PACE Systems Engineer Kate A. McGinnis spent years planning the vibration, acoustic, and shock tests for the PACE spacecraft before saying “Systems is ‘go’” to start each test.

Name: Kate A. McGinnis
Title: Plankton, Aerosol, Cloud, and Ocean Ecosystem Mission (PACE) Systems Engineer
Formal Job Classification: Systems engineer
Organization: Mission Systems Engineering Branch, Engineering and Technology Directorate (Code 599)

Kate A. McGinnis smiles for a selfie in a room with a brick wall, in front of a window and plant. She's wearing a blue polo with the PACE mission patch.
Kate A. McGinnis is a systems engineer at NASA’s Goddard Space Flight Center in Greenbelt, Md.
Courtesy of Kate A. McGinnis

What do you do and what is most interesting about your role here at Goddard?

As a PACE systems engineer, I really love seeing the spacecraft come together at the top level. It has been great working with the systems team and the rest of the PACE team as we enter our environmental test phase and see the final spacecraft take shape.

Why did you become a systems engineer? What is your educational background?

I have always been interested in space. I wanted to be an astronaut, but I used to get airsick, so my parents encouraged me to look around elsewhere. I loved building things with Legos and K’NEX. In first grade, I built a space shuttle for “show and tell.” It was my pride and joy.

In 2007 and 2008, respectively, I earned a B.S. and master’s in mechanical engineering from Cornell University. In 2016, I got a master’s in space policy from George Washington University because I wanted to see the top level of space policy to understand why we build what we build.

Why did you want to work at Goddard?

My first job was working on proposals for science spacecraft. While there, I met several Goddard scientists. I also met astronaut Sally Ride at an event at the Visitor Center. She truly inspired me to work at Goddard. She has always been a hero of mine because she showed that a woman could be at the top level of science, NASA, and space. It took me awhile to get here, through various jobs in the space industry including working on commercial communications satellites and science satellites for NOAA, the National Oceanic and Atmospheric Administration.

In 2017, I came to Goddard to work on satellite servicing as part of the OSAM-1 mission. In 2021, I became part of the PACE team to work on integration and testing (I&T), which was a new area for me.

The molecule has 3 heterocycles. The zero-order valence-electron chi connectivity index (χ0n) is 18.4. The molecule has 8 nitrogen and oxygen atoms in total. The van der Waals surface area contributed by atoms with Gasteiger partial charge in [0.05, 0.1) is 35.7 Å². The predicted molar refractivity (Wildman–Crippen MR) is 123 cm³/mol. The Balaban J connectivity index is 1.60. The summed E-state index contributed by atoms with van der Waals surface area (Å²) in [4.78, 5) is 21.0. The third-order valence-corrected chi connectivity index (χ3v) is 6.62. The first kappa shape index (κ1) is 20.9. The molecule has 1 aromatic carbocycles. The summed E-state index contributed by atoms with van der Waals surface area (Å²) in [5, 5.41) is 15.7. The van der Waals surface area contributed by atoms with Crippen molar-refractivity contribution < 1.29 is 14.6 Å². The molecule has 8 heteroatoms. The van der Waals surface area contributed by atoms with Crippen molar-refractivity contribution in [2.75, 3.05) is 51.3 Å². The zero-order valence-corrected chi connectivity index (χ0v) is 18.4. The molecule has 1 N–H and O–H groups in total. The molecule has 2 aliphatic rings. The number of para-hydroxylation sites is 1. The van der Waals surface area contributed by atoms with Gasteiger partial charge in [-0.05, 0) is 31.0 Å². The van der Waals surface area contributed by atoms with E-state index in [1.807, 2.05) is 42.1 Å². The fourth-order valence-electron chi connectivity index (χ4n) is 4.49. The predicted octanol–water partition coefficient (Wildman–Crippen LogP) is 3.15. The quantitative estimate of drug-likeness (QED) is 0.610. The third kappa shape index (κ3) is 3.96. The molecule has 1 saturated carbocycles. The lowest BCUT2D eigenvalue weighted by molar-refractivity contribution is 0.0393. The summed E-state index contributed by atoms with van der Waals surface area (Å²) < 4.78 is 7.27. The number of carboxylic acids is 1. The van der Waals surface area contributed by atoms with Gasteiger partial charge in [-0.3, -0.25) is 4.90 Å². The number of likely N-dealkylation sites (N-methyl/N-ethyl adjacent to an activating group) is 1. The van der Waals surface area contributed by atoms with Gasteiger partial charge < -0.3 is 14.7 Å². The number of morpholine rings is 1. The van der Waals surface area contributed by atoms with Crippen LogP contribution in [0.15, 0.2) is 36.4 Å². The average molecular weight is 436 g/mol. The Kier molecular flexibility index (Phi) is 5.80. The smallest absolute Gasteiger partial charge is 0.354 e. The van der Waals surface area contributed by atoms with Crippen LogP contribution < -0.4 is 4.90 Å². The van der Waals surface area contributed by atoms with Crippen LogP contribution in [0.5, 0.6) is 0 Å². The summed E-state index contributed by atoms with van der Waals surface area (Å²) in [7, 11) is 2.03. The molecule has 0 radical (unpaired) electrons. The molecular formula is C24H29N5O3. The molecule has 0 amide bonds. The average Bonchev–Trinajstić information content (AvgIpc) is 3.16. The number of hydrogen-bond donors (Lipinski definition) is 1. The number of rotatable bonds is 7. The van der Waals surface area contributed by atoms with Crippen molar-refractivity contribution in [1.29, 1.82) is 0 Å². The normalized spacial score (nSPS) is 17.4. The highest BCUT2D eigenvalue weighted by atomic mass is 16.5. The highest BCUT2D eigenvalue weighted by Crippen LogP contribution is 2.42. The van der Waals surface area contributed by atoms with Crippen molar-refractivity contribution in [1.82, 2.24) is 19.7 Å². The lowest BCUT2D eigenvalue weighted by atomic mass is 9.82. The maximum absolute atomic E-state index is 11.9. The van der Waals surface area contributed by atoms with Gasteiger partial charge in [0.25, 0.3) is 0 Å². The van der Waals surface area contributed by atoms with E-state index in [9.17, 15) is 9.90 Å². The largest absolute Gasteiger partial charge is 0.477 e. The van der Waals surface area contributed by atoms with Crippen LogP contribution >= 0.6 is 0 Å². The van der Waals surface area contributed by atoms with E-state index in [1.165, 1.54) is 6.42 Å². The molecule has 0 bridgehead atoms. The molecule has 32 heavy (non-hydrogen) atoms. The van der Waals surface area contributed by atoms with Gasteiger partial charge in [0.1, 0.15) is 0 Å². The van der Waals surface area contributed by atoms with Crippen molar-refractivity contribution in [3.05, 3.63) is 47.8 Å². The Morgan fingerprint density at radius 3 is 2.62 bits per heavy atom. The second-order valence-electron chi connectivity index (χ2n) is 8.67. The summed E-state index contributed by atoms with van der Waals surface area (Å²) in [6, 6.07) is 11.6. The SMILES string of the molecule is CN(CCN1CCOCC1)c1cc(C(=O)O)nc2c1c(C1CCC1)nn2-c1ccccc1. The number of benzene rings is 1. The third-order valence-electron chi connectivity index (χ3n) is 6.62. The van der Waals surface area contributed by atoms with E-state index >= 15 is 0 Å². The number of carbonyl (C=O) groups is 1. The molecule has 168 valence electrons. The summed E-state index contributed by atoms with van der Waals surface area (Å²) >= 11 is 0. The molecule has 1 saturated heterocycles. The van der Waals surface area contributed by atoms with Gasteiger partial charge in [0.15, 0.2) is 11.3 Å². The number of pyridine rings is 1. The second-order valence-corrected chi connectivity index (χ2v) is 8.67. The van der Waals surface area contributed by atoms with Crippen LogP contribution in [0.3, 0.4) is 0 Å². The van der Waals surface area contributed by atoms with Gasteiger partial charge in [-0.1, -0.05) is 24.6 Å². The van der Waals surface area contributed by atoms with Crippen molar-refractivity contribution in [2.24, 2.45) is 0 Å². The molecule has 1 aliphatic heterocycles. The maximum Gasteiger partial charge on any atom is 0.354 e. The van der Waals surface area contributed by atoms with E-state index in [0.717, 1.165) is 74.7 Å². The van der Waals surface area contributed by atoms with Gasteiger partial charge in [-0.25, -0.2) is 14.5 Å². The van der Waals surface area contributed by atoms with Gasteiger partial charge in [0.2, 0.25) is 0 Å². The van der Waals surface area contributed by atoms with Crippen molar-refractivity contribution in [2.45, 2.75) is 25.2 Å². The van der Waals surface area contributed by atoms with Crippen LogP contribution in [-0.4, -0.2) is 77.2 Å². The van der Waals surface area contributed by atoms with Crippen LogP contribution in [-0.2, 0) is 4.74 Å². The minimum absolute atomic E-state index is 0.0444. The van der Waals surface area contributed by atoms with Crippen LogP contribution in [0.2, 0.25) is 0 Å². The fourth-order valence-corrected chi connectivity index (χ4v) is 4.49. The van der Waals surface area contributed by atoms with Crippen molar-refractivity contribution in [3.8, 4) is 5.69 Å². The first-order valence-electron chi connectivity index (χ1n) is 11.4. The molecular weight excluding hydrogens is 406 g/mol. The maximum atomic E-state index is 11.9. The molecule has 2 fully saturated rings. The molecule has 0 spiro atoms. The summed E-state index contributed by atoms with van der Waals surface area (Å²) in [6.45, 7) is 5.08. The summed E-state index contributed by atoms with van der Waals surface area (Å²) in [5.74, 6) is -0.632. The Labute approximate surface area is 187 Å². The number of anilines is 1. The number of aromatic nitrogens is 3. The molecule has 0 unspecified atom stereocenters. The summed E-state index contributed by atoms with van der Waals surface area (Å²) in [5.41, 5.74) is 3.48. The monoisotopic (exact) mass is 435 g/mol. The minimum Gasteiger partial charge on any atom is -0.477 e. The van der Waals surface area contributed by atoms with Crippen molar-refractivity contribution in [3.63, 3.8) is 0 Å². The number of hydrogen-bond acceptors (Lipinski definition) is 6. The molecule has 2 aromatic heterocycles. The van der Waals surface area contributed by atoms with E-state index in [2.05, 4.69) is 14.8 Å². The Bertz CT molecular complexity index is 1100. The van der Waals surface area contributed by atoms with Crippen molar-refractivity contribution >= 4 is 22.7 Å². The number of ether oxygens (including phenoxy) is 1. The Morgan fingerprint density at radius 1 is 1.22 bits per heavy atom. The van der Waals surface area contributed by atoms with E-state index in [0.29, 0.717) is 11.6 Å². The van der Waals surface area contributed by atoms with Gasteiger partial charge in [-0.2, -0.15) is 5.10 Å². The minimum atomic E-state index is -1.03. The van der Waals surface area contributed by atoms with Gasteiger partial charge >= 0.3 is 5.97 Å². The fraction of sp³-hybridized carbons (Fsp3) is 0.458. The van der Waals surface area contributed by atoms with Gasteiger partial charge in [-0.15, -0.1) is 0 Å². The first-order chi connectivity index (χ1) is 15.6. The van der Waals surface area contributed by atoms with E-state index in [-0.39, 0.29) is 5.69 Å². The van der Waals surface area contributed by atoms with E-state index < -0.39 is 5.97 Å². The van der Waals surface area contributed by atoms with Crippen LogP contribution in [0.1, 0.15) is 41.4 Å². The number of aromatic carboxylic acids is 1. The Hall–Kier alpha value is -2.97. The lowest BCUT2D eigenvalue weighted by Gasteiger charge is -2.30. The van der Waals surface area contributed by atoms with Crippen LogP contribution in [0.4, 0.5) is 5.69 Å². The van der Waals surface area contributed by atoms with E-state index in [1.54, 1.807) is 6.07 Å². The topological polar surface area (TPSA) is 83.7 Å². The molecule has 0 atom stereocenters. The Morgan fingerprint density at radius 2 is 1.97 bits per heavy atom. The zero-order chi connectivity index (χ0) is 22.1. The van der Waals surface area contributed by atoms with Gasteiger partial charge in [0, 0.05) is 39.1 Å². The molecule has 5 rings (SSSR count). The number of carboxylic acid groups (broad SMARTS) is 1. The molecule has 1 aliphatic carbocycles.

A woman stands slightly to the left of center in the image, seen from the waist up. She is wearing a white clean room suit that covers her torso, arms, and over the top of her head and forehead. She also wears a white mask that covers her nose and mouth and blue latex gloves. She is holding her arms out and above her head in a celebratory stance. Behind her and slightly to the right is the PACE observatory, which is large, silver colored, and is covered in wires and other metallic pieces of instrumentation and materials. stands slightly to the left of center in the image, seen from the waist up. She is wearing a white clean room suit that covers her torso, arms, and over the top of her head and forehead. She also wears a white mask that covers her nose and mouth and blue latex gloves. She is holding her arms out and above her head in a celebratory stance. Behind her and slightly to the right is the PACE observatory, which is large, silver colored, and is covered in wires and other metallic pieces of instrumentation and materials.
“When I am finally sitting in the control room, watching all these screens, it is always a moment of excitement but also nervousness,” said Kate. “I am the one who says “Systems is ‘go’,” which starts the test.”
Credit: NASA/Dennis Henry

What is cool about spacecraft I&T?

The spacecraft test program at Goddard is designed to get as close as possible to the environments of launch and space. Our goal is to really put the satellite through a full range of tests to ensure it survives the tough environment of the ride on the rocket and is still able to do all we need it to do in space.